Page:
1. Do you complete service outside of Suffolk County?
Yes. At SCCO, our Constables have additional appointments in many cities and towns. Please call to verify we cover your area and pricing structure.
2. How quick does service usually get completed?
We attempt to complete all service within 24-48 hours of receipt. Some services, that requires in-hand per M.G.L., may take several attempts to complete. If rush service is required our office is equipped to serve same day.
3. Are all servings required to be in-hand to the other party?
No. This depends on what type of service being completed. Most servings can be left at the last and usual place of abode with an additional copy being mailed the same day by USPS, while others, per M.G.L. require an in hand serving (most popular “in hand” servings are Divorce and Guardianship). SCCO makes all efforts to serve the other party in-hand, but unfortunately many people will refuse to come to the door.
4. What’s the quickest easiest way have my serving completed by SCCO?
You can fax, mail, email and submit online most serving requests. Originals are not always required since only copies are served upon the other party.
5. What happens if I don’t know the address for the defendant(s) being served?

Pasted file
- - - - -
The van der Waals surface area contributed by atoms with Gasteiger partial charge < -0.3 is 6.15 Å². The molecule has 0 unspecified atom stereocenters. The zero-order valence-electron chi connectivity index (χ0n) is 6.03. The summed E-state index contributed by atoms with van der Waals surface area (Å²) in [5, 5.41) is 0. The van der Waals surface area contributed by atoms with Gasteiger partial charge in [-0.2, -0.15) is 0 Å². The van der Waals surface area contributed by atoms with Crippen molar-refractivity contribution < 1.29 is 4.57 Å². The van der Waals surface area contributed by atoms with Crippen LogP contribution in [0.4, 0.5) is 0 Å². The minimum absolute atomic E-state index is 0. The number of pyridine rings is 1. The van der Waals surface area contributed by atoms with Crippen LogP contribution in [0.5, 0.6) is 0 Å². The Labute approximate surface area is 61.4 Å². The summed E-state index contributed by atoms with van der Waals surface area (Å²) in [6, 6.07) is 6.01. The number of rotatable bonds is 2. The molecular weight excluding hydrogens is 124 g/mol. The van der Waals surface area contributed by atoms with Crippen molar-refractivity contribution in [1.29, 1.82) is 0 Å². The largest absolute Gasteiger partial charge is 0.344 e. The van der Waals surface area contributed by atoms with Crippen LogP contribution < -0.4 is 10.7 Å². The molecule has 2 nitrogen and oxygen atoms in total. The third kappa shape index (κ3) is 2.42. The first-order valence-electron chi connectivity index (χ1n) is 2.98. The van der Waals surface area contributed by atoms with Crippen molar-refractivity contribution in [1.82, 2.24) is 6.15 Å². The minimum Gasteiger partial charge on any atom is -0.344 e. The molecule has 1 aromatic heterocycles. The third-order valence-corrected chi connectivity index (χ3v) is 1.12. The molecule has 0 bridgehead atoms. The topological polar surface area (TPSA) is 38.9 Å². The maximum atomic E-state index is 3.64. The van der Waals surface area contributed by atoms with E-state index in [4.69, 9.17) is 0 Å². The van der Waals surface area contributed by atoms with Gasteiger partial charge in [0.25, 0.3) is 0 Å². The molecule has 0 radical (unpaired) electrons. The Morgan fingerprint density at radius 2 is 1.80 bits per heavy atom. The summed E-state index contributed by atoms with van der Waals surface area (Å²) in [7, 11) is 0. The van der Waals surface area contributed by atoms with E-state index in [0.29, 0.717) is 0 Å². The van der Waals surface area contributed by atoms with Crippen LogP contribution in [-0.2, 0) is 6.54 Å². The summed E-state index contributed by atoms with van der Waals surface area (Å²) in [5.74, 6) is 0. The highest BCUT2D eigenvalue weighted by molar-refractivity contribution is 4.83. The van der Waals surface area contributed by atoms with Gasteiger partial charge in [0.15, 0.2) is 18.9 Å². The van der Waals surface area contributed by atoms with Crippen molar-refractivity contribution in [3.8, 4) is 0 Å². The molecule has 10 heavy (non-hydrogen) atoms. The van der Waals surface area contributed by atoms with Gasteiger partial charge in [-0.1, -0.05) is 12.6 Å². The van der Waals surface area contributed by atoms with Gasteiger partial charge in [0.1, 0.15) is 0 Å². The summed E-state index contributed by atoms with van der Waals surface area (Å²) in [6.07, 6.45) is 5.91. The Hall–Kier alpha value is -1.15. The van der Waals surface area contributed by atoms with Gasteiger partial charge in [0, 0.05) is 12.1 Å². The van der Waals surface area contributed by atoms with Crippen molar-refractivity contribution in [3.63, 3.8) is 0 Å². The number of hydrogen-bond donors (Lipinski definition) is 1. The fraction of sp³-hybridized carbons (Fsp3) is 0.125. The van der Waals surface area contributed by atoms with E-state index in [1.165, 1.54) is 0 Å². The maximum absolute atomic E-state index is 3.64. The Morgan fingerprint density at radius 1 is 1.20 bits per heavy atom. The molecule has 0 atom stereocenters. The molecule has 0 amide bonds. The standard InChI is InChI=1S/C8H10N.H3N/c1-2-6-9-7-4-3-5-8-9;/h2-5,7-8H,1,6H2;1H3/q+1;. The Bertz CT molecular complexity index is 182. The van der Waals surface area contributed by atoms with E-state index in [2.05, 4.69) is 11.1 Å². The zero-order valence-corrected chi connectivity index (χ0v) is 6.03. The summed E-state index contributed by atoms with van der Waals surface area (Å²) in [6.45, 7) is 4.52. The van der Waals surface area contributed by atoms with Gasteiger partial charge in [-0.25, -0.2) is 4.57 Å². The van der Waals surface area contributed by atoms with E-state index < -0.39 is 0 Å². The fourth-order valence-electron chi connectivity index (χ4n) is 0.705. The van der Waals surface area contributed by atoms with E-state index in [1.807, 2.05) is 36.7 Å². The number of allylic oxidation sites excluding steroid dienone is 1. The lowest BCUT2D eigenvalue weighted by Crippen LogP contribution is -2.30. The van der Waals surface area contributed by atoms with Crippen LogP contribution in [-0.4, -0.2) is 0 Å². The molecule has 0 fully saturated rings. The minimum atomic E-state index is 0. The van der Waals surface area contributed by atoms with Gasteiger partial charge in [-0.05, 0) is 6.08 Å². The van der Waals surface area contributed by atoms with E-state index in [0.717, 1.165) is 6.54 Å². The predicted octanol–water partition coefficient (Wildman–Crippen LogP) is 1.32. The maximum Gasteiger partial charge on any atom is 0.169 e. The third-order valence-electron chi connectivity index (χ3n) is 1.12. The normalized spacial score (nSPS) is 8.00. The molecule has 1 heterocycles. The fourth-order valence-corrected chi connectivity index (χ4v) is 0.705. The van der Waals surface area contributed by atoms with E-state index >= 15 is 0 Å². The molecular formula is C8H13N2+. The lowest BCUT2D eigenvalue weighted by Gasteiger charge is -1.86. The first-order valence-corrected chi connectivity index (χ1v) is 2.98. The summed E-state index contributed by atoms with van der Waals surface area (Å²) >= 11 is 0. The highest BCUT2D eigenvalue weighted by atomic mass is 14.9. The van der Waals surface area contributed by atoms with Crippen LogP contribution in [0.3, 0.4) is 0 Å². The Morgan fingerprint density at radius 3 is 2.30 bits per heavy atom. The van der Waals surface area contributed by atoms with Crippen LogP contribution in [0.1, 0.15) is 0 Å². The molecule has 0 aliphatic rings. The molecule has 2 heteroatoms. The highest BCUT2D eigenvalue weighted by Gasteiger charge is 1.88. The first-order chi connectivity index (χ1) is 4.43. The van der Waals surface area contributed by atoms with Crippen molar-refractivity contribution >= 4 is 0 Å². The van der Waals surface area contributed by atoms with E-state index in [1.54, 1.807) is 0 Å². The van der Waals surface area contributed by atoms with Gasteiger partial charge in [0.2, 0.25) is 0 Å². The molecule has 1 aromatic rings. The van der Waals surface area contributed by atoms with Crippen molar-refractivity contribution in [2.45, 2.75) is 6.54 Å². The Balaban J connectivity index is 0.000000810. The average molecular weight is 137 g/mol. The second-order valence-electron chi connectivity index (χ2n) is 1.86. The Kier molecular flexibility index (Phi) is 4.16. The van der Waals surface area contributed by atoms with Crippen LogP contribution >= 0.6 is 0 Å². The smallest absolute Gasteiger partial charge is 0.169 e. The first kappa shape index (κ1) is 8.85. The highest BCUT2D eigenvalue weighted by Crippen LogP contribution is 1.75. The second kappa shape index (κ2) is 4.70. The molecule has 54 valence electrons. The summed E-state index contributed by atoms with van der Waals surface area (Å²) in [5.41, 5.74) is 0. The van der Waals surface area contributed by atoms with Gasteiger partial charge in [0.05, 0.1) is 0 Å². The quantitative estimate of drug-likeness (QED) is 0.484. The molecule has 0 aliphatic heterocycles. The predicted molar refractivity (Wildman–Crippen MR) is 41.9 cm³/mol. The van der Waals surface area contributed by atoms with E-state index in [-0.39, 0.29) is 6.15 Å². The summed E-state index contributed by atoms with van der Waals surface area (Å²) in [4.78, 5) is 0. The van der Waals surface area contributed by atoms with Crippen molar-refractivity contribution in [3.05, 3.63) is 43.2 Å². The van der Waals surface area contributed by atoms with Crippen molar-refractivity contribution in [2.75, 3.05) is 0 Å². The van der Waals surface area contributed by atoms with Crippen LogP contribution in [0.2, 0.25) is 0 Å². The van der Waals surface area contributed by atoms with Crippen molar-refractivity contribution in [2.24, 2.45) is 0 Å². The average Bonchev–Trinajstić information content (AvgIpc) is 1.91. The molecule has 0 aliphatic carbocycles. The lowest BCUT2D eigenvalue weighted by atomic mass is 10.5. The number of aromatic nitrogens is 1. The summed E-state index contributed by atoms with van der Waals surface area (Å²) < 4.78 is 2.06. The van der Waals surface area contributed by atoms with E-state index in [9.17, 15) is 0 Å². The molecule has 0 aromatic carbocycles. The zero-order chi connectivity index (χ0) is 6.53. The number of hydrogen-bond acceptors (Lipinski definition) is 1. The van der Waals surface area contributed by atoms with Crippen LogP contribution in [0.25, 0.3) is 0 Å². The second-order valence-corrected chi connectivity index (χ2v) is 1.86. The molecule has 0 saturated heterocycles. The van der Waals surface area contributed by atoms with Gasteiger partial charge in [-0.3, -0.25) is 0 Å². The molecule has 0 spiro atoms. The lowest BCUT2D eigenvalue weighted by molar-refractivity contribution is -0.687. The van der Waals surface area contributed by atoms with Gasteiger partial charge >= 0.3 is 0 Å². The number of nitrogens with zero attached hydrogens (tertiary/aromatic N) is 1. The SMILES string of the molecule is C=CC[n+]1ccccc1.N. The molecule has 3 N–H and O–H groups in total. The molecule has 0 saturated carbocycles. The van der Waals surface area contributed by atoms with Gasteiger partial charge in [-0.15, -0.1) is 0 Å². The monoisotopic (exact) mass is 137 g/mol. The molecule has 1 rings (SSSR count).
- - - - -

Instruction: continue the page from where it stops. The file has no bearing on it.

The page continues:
SCCO staff is properly trained on how to locate and validate a defendant’s whereabouts through our many databases. Upon request we can complete a Verification of Address form to be filed with your completed service. Once a defendant is served, SCCO will complete a return of service with the date, time and location where the defendant was served.
6. How much does service cost?
That depends on a lot of different variables. To get a quote on the price it will cost to complete your service, contact us at (617) 265-0111 so that we can discuss the variables and address any questions.
7. I may not be able to afford service. Does that mean I cannot have the person served? Is there any recourse?
You may be able to obtain a fee waiver from the Probate Court. On the www.mass.gov website there is a section under “FINANCIAL STATEMENTS AND CHILD SUPPORT GUIDELINES FORMS” that contains forms “Affidavit of Indigency” and “Supplement to Affidavit of Indigency”. These record the financial information necessary to ask the Court to waive fees and costs.
8. I have a Waiver provided by the Court, does your office accept these?
Typically yes we do. You need to contact our office and we can give you an estimate of how long it may take to complete service.
9. What happens if the person needing to be served is evasive?
Many Probate servings do not require In-Hand Service and legally may be left at Last and Usual Place of Abode. SCCO makes every effort to complete In-Hand service by ringing doorbell and/or knocking and does not subscribe to the “post and go” mentality noted of other offices.
For matters that require In-Hand service (IE: Divorce, Guardianship and Custody), we will complete multiple attempts to serve the individual In-Hand. If those continue to fail there could be additional charges of you may be permitted to post in a local publication of defendant (IE: Newspaper) but would strongly advise legal counsel or Court guidance at that time.